By Adam Vega, Vice President, Goldman Sachs Personal Financial Management
Many people learned at a young age about the importance of setting goals. You’ve probably heard it from your parents, teachers, and these days, your financial advisor.
When you think about the financial future you want, it can be easy to come up with a big, ambitious goal right out of the gate.
On the one hand, it’s good to dream big. On the other, aggressive goals can be intimidating and become seemingly unattainable when you run into a temporary setback.
And that’s understandable. Many people tend to fixate on the end goal. When that seems out of reach, you might be tempted to abandon your goals altogether.
So what can you do to stay motivated and stay the course?
To attain any goal, whether it’s financial or not, you’ll need a series of checkpoints.
Big financial goals are rarely achieved overnight. By creating checkpoints along the way, you can work towards your goal systematically. It can help you track your progress and identify necessary course corrections. You certainly want to know as soon as possible if things aren’t going according to plan.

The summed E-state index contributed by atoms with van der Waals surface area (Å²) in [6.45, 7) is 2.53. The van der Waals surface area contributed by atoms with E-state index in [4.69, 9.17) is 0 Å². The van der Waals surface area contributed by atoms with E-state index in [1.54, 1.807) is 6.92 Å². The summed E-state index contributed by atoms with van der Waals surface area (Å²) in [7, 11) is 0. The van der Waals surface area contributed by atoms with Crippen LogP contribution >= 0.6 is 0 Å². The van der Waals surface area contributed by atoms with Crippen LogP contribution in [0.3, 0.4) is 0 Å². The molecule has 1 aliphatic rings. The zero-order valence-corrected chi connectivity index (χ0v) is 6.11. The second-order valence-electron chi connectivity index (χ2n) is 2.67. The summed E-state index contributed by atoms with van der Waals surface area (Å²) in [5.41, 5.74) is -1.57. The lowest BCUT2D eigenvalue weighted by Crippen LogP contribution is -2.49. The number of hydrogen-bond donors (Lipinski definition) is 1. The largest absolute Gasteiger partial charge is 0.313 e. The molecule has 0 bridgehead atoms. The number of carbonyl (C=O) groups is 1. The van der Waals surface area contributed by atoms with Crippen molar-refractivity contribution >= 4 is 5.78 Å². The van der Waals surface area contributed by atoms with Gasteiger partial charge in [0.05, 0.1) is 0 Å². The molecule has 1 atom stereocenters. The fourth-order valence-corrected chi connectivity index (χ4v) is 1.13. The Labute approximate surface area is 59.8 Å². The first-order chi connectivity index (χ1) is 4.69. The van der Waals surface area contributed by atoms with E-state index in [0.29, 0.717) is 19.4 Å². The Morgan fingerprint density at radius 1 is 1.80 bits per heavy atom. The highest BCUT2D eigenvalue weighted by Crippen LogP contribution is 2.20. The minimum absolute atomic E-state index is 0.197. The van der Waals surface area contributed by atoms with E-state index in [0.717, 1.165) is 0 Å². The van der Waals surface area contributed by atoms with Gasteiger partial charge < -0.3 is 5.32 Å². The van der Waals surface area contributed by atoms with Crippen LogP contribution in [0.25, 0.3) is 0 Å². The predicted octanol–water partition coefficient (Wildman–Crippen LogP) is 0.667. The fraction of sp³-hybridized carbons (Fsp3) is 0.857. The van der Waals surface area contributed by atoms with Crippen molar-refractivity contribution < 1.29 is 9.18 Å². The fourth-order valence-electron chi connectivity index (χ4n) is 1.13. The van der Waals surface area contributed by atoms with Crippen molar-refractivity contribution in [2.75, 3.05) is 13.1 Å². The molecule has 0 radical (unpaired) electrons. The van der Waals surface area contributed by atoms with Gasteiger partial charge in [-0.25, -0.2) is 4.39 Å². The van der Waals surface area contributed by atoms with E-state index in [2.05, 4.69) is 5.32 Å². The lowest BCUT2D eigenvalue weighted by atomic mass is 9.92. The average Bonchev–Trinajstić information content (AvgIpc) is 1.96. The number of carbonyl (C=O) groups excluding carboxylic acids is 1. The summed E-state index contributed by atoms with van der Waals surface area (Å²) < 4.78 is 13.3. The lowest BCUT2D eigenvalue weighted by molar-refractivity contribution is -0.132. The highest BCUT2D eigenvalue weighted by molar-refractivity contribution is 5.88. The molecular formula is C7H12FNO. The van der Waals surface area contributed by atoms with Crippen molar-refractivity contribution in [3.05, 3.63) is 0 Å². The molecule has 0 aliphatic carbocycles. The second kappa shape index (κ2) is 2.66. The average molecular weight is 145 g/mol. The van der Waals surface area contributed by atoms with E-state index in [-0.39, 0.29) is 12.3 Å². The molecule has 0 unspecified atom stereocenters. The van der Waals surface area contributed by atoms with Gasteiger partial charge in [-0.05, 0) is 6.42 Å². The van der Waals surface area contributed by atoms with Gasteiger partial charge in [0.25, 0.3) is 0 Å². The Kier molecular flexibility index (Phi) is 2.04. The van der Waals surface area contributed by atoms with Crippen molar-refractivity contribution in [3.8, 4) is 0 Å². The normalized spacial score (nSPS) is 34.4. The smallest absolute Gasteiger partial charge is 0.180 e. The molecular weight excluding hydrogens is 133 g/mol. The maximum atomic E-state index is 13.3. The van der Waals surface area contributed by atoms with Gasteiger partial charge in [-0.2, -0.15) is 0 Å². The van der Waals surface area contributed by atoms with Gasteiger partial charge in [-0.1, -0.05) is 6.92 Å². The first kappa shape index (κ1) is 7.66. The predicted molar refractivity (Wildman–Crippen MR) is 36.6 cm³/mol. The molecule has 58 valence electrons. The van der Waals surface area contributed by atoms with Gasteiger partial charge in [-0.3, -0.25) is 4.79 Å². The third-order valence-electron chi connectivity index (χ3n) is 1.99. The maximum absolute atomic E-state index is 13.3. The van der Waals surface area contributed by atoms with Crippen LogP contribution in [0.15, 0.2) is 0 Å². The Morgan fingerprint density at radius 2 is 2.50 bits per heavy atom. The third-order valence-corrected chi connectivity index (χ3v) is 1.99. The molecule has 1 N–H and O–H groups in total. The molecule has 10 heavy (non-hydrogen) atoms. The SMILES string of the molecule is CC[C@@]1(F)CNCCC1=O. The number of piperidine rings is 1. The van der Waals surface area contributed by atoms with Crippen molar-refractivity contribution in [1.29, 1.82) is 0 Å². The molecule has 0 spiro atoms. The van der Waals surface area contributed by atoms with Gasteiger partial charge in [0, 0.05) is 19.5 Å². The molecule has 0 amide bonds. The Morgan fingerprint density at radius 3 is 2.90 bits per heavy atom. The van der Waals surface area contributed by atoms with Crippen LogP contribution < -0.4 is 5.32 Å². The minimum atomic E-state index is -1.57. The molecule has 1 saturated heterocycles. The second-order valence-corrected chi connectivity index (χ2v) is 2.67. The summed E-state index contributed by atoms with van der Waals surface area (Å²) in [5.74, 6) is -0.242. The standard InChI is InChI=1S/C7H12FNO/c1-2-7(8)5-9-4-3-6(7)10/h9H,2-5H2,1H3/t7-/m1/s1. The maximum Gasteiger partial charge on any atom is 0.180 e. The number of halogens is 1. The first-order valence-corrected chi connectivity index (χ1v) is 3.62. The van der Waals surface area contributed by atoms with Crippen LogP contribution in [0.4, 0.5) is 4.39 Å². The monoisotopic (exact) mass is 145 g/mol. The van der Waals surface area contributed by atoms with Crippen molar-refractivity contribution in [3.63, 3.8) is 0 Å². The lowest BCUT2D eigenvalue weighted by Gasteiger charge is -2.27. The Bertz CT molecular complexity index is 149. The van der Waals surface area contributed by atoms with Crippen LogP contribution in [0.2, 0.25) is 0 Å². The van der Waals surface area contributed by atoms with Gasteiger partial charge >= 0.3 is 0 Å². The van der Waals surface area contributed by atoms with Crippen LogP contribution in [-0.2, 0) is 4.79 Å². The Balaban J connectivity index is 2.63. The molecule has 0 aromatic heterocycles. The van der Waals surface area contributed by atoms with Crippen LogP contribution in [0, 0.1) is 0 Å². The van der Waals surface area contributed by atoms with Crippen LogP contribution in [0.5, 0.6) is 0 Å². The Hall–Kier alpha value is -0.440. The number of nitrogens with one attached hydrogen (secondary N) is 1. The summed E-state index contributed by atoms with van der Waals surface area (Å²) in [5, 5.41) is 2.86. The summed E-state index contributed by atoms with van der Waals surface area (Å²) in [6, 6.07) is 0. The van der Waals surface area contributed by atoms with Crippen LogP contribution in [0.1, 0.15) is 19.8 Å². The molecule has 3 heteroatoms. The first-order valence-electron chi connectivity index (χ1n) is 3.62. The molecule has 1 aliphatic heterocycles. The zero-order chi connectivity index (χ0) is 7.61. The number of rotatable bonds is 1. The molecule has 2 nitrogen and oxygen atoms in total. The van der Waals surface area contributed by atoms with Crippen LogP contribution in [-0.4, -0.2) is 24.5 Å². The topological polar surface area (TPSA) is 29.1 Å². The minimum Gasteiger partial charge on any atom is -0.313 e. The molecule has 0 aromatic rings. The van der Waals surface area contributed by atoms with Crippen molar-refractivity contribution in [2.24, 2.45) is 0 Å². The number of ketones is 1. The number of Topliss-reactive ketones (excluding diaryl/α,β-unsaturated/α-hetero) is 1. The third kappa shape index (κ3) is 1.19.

Here are some tips on how to create strategic checkpoints to help keep you moving towards your financial goals, big or small.
One key to achieving a large goal is to create smaller goals that can help you get to the finish line. These smaller goals are your checkpoints.
The idea of using checkpoints can be applied to almost any big or long-term goal, whether it’s wealth-building or weight loss. You’re essentially breaking up your end goal into more manageable steps. It’s often simpler to work through smaller goals gradually over time, using them as stepping stones towards your larger goal (which could take years to achieve).
As a financial advisor, I often see people, young and old, setting a large asset goal for the future: “I want to have $1 million when I’m 30” or “I want to a net worth of $10 million when I’m 60.”
No matter your age or the time span you have in mind, financial checkpoints can help you tackle your big goal in a more manageable way, track your progress, and keep you motivated to finish.
Now, you may be wondering what your specific checkpoints may look like. That depends on you, your goals, and your financial situation.